A cutscene of a 3D fight in the game...

The two male members of the group doesn’t have much going on – with Eizen constantly looking for his vanished pirate captain (and thinking about his mysterious sister but that sadly didn’t get much time) and Rokurou trying to find and kill his brother. Still, the biggest impression was left by the final member – a witch Magilou. At first she seemed to be one of those immensely full of herself and very annoying characters but eventually I ended up liking her a lot. A character who doesn’t take anything seriously, is able to exploit every situation for her own benefits and is absolutely unpredictable automatically is very charming. Magilou also has a more serious side beneath her wacky exterior and it’s even more fascinating to see it shine from time to time. Every important character (and location) has his own musical theme that well suits his characteristics. There are some interesting parallels between the characters and sometimes it allows for them to reconsider their options, to better understand themselves or just to see how different philosophies might lead to different outcomes from the same starting point. There’s also a negative side to that – too much of even some good stuff may go sour and I don’t even care to count how many different tragic mother-daughter relationship permutations Berseria used.

...and the same fight in the Tales of Zestiria the X anime, only in 2D

     As you see, the group of the adventurers is particularly varied and character designs convey that. Each character has his color code and alone looks at least ok. The problem is when everyone gathers together – the colors clash. It seems like no one bothered to give any thought about visual character chemistry. Cowboy Bebop for example did wonderfully choosing character color scheme that looks good when characters are alone as well as together and with Berseria sadly that’s not the case. There are other things like Velvet’s gear. It’s no doubt that it looks cool but practicality of it is questionable. A fantasy game may get away with a retractable blade on a wrist but even if at first Velvet only thought about revenge I doubt that she would never think of changing her attire into something more appropriate if not more practical compared to her default outfit. Who needs so many extra belts anyway? Continuing about character designs, naturally they change quite a bit between 3D gameplay and 2D skits and the effect is ambiguous. Well, the mere fact that some of the cutscenes are 2D and others 3D feels quite weird. Velvet looks far better in 3D without that so-pointy-you-can-prick-yourself nose. On the other hand 3D Laphicet looks anything but adorable with his too huge eyes that show very little personality which is present in 2D images.

Velvet, rags and belts included. Also a discount on a demon arm.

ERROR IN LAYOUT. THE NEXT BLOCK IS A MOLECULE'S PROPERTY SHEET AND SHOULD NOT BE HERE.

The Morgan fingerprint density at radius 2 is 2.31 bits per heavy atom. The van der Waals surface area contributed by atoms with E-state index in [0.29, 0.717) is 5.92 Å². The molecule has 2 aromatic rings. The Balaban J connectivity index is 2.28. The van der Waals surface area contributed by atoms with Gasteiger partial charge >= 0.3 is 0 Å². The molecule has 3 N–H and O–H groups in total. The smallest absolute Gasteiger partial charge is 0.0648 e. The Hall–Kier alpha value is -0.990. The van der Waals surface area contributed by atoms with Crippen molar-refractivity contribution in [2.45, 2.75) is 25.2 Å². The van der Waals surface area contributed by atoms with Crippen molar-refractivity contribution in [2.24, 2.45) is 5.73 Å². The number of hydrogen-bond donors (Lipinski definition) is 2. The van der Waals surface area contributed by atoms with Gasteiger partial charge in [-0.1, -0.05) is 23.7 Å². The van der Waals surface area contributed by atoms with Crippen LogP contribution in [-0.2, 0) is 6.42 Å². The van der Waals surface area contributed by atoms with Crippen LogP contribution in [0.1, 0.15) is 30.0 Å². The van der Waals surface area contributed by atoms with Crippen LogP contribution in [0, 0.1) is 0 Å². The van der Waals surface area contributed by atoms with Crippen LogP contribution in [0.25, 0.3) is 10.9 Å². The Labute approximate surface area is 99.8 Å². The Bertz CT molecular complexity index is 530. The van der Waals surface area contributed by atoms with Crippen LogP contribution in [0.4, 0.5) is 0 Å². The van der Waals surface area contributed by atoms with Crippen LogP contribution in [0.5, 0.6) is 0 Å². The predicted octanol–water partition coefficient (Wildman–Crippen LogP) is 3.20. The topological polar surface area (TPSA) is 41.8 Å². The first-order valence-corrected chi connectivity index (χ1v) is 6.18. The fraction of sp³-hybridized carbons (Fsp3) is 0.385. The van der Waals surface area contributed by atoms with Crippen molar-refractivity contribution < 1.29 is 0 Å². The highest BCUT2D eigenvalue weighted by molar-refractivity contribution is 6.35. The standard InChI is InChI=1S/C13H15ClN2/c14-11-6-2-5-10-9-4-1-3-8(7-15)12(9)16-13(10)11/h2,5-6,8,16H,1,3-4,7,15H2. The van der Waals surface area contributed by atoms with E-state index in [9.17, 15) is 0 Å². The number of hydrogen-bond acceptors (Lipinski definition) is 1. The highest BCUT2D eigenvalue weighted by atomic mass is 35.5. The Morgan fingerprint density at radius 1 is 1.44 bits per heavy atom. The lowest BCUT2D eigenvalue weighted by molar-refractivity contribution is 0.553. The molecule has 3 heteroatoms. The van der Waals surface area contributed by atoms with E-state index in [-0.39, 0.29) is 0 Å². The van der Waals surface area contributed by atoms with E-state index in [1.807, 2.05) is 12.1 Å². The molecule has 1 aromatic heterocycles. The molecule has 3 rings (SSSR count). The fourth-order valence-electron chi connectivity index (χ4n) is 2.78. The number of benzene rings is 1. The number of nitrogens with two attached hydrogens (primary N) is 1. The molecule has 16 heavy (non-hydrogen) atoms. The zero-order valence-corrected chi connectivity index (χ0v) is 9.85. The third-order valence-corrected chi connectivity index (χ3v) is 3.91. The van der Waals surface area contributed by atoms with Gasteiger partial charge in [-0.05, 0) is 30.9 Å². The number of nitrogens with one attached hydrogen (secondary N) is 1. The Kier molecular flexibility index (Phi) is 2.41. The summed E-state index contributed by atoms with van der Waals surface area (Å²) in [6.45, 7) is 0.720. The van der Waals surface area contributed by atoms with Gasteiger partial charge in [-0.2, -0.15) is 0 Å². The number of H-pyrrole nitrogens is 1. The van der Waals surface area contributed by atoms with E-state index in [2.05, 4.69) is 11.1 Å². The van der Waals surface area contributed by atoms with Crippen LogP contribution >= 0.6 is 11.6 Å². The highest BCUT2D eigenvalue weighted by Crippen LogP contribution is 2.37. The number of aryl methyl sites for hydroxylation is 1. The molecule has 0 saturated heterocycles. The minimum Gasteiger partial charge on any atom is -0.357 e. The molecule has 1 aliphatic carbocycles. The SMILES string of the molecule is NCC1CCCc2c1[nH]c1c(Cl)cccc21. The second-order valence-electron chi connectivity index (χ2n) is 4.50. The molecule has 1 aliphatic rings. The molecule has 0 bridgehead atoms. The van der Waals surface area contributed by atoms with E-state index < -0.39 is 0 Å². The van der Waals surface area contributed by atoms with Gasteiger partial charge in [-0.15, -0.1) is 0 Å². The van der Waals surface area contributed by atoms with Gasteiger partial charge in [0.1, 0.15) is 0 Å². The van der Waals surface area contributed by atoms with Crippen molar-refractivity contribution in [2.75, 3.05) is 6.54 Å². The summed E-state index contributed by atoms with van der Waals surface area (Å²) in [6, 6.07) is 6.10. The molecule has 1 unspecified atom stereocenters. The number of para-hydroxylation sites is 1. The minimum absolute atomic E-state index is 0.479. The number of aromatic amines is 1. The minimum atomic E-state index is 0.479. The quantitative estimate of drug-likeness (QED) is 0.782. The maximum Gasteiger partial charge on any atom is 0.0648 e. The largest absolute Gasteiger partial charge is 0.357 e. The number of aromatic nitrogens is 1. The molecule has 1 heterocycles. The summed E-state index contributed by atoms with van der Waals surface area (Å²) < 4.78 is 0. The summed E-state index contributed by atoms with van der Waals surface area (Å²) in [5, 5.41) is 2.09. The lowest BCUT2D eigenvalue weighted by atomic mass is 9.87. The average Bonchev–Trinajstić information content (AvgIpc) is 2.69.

Let’s get a bit deeper. Now what I’ll say may sound like a blasphemy to hardcore Tales fans, especially since (for all I know) it might be one of the trademarks of the series, but here it is – the world is not consistent considering its seriousness and believability. One moment you might encounter a very emotional scene with Velvet struggling with her humanity and a few moments later end up collecting lost souls for some crossbreeds between cats and teletubbies. The game lets the player acquire and use various cosmetic outfits, varying form maid or school uniforms to beach clothes, pirate eyepatches and other random stuff. Personally I can’t imagine myself playing a game where a person with cat ears argues about serious battle tactics with a person with a dog’s tale, while a third person with a bikini (leaning against an iceberg) casually observes everything. Of course there’s no need to take advantage of this possibility so that’s not a big deal. Nonetheless, even without believability-bending cosmetic outfits constant encounters with Katz people (and the like) and especially the enormous silliness of Magilou’s companion normin Bienfu in my mind clash very hard with the mere idea of being in a story of saving the world. I understand that some comedy is needed and for the most part it works fine (not to mention that marketing loves mascot characters), but I think that such a foul-mouthed, annoying and just plain ridiculous (not even considering his hat) character like Bienfu adds little to the game. If the game is marketed as a very serious one, exploring deep matters and dark themes, I expect it to retain all these aspects more or less for the whole game, not only at certain times. Well, Velvet herself sometimes seemed to get carried pretty far away from her initial resolve to dedicate all her energy to the revenge. That may emphasize her human side but how much her resolve is worth then? Also laughable seems the scene where Velvet refuses to drink because she isn’t the legal age yet. I appreciate the message but I doubt anything else should feel as out of place as this from the lips of a person who apparently doesn’t give a damn about anything else except her sole objective.